Aendangered birds, abnormally large sheep and – popularly – hairy hobbits, New Zealand is a haven for another curious pattern: the illegal flow of offshore finance. Global tax fraudsters and evaders are channeling funds across the Pacific island nation at a rate that is in stark contrast to its squeaky, highly ethical global image.
New Zealand’s last attempt to make a reputation in reality came late last month when Commerce Minister David Clark promised to introduce public registry it will be a list of real (“profitable”) owners of New Zealand companies. Such a move would be a form of catching up – it has existed in the UK since 2016 – and has long been called for by global bodies such as the Financial Action Task Force (FATF).
Much of the international fraud is based on what is known as “shell game”In which revenues and assets are channeled through a number of interconnected companies, partnerships and trusts. The goal is to keep the real owner of the secret a secret so that anti-corruption and tax authorities cannot track their bribery payments or demand that they pay taxes. That is why many global bodies now call it “secret jurisdictions” rather than “tax havens”.
Organizations such as the Tax Justice Network have considered New Zealand to be a player though smallin the secret offshore financing market. Official analysis shows New Zealand earns at least $ 1.35 billion a year from money laundering. It is important, however, that the authorities have no idea how many global fraudsters are sending to or through the country through New Zealand-registered companies.
Such scammers, 2021 FATF report found using the country’s reputation as a “well-regulated jurisdiction” to disguise its activities. Local business reports are replete with stories of foreign investors investing their money in vehicles registered in New Zealand, believing that this guarantees a high degree of control – just to find out otherwise.
Some problems stem from the market reforms of the 1980s in a country in which “easy” regulation was one of the dominant mantras. The country likes to show off its number one in the World Bank’s “Ease of Doing Business” survey. The downside, the FATF argues, is that its companies are unusually “vulnerable to abuse” because the cost of setting them up is kept low in part due to the fact that regulators exercise so little due diligence.
In a statement, Clark said the registry he proposed would “go a long way” to improving the transparency of company ownership.
The registries, however, are not perfect. If New Zealand follows a foreign practice and identifies the beneficial owner as the person with 25% of the company’s shares, five people can have 20% each and do not announce any of their names. And, except when there are large “red flags”, officials do not offer to check whether those who register are the beneficiaries of their companies.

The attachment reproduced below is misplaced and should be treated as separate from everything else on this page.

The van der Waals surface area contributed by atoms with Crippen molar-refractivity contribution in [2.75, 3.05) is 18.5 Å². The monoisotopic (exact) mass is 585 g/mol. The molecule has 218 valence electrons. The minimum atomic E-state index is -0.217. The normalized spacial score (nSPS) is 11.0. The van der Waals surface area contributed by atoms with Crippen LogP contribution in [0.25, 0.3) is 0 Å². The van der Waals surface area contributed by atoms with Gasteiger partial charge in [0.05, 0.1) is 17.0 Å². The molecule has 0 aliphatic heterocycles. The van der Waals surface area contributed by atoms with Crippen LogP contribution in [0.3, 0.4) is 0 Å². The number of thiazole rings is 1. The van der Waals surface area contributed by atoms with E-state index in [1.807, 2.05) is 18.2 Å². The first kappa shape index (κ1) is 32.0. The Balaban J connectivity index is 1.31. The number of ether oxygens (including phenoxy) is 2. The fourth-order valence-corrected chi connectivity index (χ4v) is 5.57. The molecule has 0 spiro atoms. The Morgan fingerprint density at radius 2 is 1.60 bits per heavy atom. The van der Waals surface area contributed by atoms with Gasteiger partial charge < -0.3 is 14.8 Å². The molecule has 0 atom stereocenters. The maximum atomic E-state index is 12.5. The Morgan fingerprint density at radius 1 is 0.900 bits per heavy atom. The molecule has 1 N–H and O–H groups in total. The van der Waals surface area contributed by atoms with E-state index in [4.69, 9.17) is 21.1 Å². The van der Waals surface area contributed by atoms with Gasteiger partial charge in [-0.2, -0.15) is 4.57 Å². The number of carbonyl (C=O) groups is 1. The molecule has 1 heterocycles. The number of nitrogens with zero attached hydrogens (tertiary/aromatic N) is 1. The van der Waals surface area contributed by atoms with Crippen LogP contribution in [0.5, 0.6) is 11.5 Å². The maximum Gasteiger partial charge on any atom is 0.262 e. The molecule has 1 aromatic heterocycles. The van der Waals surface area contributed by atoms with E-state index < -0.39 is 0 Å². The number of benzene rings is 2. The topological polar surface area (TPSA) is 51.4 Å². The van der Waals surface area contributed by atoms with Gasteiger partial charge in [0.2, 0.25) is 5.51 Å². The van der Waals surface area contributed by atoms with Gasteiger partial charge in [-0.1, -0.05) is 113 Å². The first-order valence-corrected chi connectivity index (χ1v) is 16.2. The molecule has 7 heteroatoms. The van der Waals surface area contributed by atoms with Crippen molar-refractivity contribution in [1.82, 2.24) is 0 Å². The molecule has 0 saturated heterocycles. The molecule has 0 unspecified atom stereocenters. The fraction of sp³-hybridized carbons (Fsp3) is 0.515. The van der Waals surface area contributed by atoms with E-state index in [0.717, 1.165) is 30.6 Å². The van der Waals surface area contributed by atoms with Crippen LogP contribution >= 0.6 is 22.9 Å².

New Zealanders also make extensive use of family trusts. These are arrangements in which an individual (“settler”) theoretically has set aside assets for trustees to manage them on behalf of others, but in practice often still controls the assets. Family trusts were used to evade taxes and hide assets from creditors and ex-spouses.
Four million New Zealand adults have created somewhere between 300,000 and 500,000 such trusts – but no one knows the real number, because they do not need to register. If, under the law proposed by Clark, the trust is the beneficial owner of the company, it will have to disclose the name of the trustees, but not the founder, who business commentators are afraid will leave a big gap in transparency.
However, there are fears that the proposed register will be weakened before it actually gets into the statute, based on New Zealand’s recent anti-corruption efforts. Michael Macaulay, a professor of public administration at the University of Victoria in Wellington, notes that “Each time we received either a diluted version or nothing at all.” He refers to an abandoned attempt create a register of lobbyistsbills that do not properly support whistleblowers, and anti-bribery laws that still allow bribes in certain circumstances.
New Zealand’s complicity in international fraud has also been exposed Panama Papers 2016in which was the illicit world wealth shown hidden through its “foreign trust” regime. This allowed foreigners to place assets in trusts based in New Zealand but were not required to disclose information about their activities. These trusts were got into scandals from the multibillion-dollar Malaysian fraud 1MDB to the infamous Brazilian corruption case “Lavo Jato” (“Car Wash”).
Commentators began to describe New Zealand as a tax haven and even, according to the director of the International Consortium of Investigative Journalists Gerard Rile, “Soft touch”. Embarrassed by this criticism, the government cracked down on the foreign trust regime by demanding much more information from the tax authorities and reducing the number of registered by three quarters.
However, many weaknesses remain. The FATF’s 2021 assessment highlighted vulnerabilities, including the “major” risks posed by the failure to properly regulate nominee directors and shareholders, who often effectively hold – or conceal – assets on behalf of others. Illegal activities were carried out not only through fictitious companies, but also through trusts, the task force found out, calling to register both the latter and the former.
New Zealand would be wise to act on these issues as world public opinion continues to turn against states of secrecy and the illegal activities they allow. However, there is a so-called transparency paradox: greater openness can improve a country’s reputation in the long run, but damage it in the short run, as the scale of the offenses becomes apparent. New Zealand has not wanted to take such a risk in the past; no one should be too sure what it will do in the future.